Report: CEOs Optimistic, Invest in Tech as Result of COVID-19

Despite the COVID-19 pandemic, many U.S. CEOs remain confident in growth prospects of the domestic economy and their companies and are accelerating digital investments, according to a new report.
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CEOs report improved communication with their employees despite working from home during the COVID-19 pandemic. // Stock photo

Despite the COVID-19 pandemic, many U.S. CEOs remain confident in growth prospects of the domestic economy and their companies and are accelerating digital investments, according to a new report.

KPMG, an audit, tax, and advisory firm with a large practice in downtown Detroit, released its 2020 KPMG CEO Outlook, which features insights from 315 CEOs at large companies globally, including 100 in the U.S., who were surveyed in July and August about the business landscape over the next three years.

About 43 percent of respondents said they were “more confident” in the growth prospects of the domestic economy and their company (60 percent) compared with the beginning of the year, while 37 percent said they were “more confident” in the growth prospects of the global economy.

Low to moderate growth is expected; 39 percent predict 2.5-5 percent growth, 33 percent expect less than 2.5 percent growth, and 14 percent predict no growth.

The greatest threats to organizations’ growth aside from global health security and the pandemic were identified as environmental/climate change risk (21 percent), talent risk (20 percent), a return to territorialism (18 percent), supply chain risk (15 percent), and cybersecurity risk (12 percent).

“U.S. CEOs are resilient and remain optimistic as they continue to rise to meet the challenges and opportunities resulting from the pandemic and ongoing economic uncertainty,” says Paul Knopp, chair and CEO of KPMG U.S. “They are accelerating the digital transformation of their businesses, but also see a multitude of risks apart from the pandemic, with talent risk becoming front and center in the current environment.”

The majority of CEOs noted the COVID-19 pandemic has accelerated their digital investments and progress by at least a matter of months. These areas include:

  • The digitization of operations and the creation of a next-generation operating model (74 percent);
  • The creation of new digital business models and revenue streams (70 percent);
  • The creation of a digital customer experience (73 percent); and
  • The creation of a new workforce model, with human workers helped by automation and artificial intelligence (66 percent).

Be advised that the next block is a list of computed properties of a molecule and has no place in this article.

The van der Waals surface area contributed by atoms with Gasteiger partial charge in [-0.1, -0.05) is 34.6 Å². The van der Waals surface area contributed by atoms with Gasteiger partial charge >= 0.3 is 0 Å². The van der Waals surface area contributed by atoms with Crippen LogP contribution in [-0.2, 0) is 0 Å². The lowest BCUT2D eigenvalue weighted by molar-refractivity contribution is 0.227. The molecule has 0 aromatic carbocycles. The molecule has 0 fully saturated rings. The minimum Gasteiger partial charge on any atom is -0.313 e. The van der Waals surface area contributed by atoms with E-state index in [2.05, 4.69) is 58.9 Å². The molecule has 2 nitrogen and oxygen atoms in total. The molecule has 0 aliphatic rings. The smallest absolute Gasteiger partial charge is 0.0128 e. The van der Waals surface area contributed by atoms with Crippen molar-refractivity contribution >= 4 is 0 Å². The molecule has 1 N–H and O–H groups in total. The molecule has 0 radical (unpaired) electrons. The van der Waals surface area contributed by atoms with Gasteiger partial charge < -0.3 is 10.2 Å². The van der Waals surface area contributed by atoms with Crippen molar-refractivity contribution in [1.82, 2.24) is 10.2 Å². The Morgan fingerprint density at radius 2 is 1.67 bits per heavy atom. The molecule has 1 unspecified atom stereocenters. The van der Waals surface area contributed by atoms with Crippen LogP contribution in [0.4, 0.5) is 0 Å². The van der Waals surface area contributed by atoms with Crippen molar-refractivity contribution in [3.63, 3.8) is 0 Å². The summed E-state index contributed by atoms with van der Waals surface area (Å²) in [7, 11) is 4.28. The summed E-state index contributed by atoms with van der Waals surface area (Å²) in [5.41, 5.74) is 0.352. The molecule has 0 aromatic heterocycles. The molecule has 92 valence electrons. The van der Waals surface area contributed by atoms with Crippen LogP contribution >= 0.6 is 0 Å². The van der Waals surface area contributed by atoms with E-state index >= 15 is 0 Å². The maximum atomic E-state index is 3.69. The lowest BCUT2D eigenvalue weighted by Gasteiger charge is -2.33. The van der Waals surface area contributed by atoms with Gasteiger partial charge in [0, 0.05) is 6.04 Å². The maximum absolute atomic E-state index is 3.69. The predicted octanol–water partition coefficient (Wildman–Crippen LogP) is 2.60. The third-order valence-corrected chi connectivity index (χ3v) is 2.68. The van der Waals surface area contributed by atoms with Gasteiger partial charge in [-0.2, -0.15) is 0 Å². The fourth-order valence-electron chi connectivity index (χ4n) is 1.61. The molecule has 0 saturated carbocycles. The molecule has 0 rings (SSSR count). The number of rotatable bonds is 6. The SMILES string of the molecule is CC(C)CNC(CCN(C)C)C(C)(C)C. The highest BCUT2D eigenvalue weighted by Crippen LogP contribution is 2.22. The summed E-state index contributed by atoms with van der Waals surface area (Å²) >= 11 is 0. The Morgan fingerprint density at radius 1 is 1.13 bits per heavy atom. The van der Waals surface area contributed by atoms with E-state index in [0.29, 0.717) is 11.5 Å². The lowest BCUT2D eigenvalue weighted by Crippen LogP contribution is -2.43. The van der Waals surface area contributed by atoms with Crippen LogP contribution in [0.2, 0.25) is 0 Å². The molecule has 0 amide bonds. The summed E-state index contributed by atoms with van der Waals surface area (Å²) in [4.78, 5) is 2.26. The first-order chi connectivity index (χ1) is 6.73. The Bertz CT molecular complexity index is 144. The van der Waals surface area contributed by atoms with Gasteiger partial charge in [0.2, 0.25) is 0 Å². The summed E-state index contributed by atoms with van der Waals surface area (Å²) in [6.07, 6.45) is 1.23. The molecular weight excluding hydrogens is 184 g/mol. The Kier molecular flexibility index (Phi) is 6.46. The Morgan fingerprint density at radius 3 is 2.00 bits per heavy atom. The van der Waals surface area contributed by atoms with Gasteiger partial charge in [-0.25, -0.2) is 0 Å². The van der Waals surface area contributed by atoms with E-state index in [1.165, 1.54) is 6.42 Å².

CEOs cited difficulty making quick technology related decisions (31 percent) and a lack of insight into future operational scenarios such as new ways of working (22 percent) as the greatest challenges associated with accelerating digital transformation within their organizations.

As CEOs respond to COVID-19 and prepare for the post-pandemic world, 74 percent said they were prioritizing investments in new technology and digitization over developing their workforce’s skills and capabilities (26 percent).

CEOs said the work world will change in numerous ways due to the pandemic: 68 percent said they would downsize their office space, 76 percent said they will continue to build on their use of digital collaboration and communication tools, 78 percent said remote working has resulted in changes to company policies in order to nurture their organization’s culture, and 72 percent said that working remotely has widened their potential talent pool.

Of the CEOs who responded, 77 percent said they need to re-evaluate their corporate purpose as a result of COVID-19 to better address the needs of their stakeholders; 77 percent said their communication with employees has improved during the pandemic; 83 percent want to lock in the sustainability and climate change gains they have made as a result of the crisis; 58 percent said the pandemic has shifted their focus toward the social component of their environmental, social, and governance program; and 67 percent said they already had, or planned to, declare new measures this year to combat racial discrimination against Black employees.

“As much as COVID-19 changed how people work and how organizations invest in technology, companies are re-assessing their values and purpose,” Knopp says. “CEOs also are placing a greater emphasis on employee engagement and corporate culture in this new working reality.”

KPMG is based in New York.

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